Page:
The Land of Hope and
Land of Hope and Glory,
Mother of the Free,
How shall we extol thee, we who
are born of thee?
Wider still and wider shall thy
bounds be set;
made thee mighty, make thee mightier yet.
At the turn of the 20th
century this song became symbolic of Britains worldwide power
and its view that there was nothing that the nation could not
Watching the inauguration of
President Barack Obama and seeing the expressions of hope,
pride and new beginnings, the HR Doctor was carried back in
time to the sense of the spirit of the possible that was
present among our British cousins over 100 years
The new presidents campaign
ignited a renewed spirit in much of America a spirit that
much has already been overcome and that the remaining work can
be done by people of all backgrounds who are willing to focus
on the possible and on the accountable, rather than on the
cynical and the negative.
Of course, this new
administration has huge amounts of work to do on policies that
will invariably be controversial.
How do we create a more
civil society with less violence and more civic engagement,
more effective education, better healthcare, a healthier
planet, a stronger defense and an improved economic
situation? These are just a few of the menu items on the
White House plate.
The answers will not come
from thinking born of inertia, or looking at our history and
making an incorrect assumption that taking no action will
somehow inherently solve the dilemmas we face today.
All leaders need to practice
the thinking of the possible rather than concentrating on
what was or what currently is. President Obama was
correct in his Inaugural Address in saying that the ground has
shifted under the steady state and Fortress America
cynics. They fear change and fear the adventure of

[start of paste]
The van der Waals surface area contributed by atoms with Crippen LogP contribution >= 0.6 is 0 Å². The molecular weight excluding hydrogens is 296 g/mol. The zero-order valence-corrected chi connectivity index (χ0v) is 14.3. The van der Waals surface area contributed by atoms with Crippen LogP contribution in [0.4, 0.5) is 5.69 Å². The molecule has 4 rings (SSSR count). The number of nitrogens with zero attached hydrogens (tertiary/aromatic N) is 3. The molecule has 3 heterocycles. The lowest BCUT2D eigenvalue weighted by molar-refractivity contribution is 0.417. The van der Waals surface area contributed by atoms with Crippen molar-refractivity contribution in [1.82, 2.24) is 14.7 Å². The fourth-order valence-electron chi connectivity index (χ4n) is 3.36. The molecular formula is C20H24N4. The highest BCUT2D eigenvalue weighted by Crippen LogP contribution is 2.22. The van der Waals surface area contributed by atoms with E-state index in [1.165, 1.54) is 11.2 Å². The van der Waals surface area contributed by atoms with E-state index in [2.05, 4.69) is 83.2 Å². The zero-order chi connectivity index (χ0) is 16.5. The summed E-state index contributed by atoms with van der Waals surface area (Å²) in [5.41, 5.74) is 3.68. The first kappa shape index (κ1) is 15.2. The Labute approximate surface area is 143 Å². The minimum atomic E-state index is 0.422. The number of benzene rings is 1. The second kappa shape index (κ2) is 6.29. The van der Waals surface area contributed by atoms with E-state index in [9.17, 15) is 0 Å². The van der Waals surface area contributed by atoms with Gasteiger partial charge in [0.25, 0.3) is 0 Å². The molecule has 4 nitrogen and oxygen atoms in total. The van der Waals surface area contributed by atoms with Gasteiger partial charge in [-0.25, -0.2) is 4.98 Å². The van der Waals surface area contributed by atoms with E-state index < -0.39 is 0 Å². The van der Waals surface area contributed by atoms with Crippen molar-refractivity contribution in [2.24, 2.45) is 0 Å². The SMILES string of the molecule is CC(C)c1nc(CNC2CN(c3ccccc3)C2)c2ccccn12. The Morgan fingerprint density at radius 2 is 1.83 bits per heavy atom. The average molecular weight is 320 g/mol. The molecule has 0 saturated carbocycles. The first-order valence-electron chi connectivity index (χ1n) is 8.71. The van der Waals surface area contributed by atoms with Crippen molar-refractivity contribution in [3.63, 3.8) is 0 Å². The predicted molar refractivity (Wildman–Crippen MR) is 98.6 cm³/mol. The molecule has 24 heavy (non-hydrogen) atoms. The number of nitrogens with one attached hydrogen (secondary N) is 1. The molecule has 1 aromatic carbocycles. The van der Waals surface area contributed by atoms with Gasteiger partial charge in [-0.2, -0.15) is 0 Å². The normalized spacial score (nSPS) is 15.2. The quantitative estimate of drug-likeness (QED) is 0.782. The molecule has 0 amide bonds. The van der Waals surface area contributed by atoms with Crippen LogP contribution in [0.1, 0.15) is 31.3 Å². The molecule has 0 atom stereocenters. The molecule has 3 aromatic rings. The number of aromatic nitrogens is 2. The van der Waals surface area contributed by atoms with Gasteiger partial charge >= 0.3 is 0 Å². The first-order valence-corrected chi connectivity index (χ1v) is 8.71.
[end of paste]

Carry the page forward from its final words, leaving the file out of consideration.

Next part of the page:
trying something new. Of course, there will be failures,
but with our children, ourselves and our
nation, we can learn more from the experiences of
failure than from the results of success.
A major lesson for each of
us is that if we regard failure as a gift as an opportunity
to learn and grow and chart a different path we are well
along on a journey to something much better than we left
behind. The inverse is, unfortunately, true as
well. If we sink into a morass of inertia, depression
and whining, or search for scapegoats when something doesnt
go our way, we are setting the stage for longer periods of
trauma and a bleaker future.
Perhaps this is also a
lesson for the media which has an
apparent lust to sell its product by a rather constant
emphasis of the terrible over the wonderful.
In the face of all that is
occurring in the changing world, it is time to extol the land
of hope and glory which for many generations has been America,
and to set its boundaries wider still and wider than ever
The boundaries are not those
of the physical or the geographic. They are not those of
empire in the traditional sense. They are the bounds of
imagination, the freedom to dream, the imperative to do better
and to explore.
Finally, they are the bounds
that are expanded only with a compelling sense of urgency to
get on with improving the lives of other people. One of
the last verses of the Edward Elgar and Arthur Benson
collaboration on the 1902 Land of Hope and Glory is
compelling. It speaks of the success of a nation that
looks to the future and smiles at fate. That is the
hope of the new administration. Along with it, that should be
the future emphasis of public service.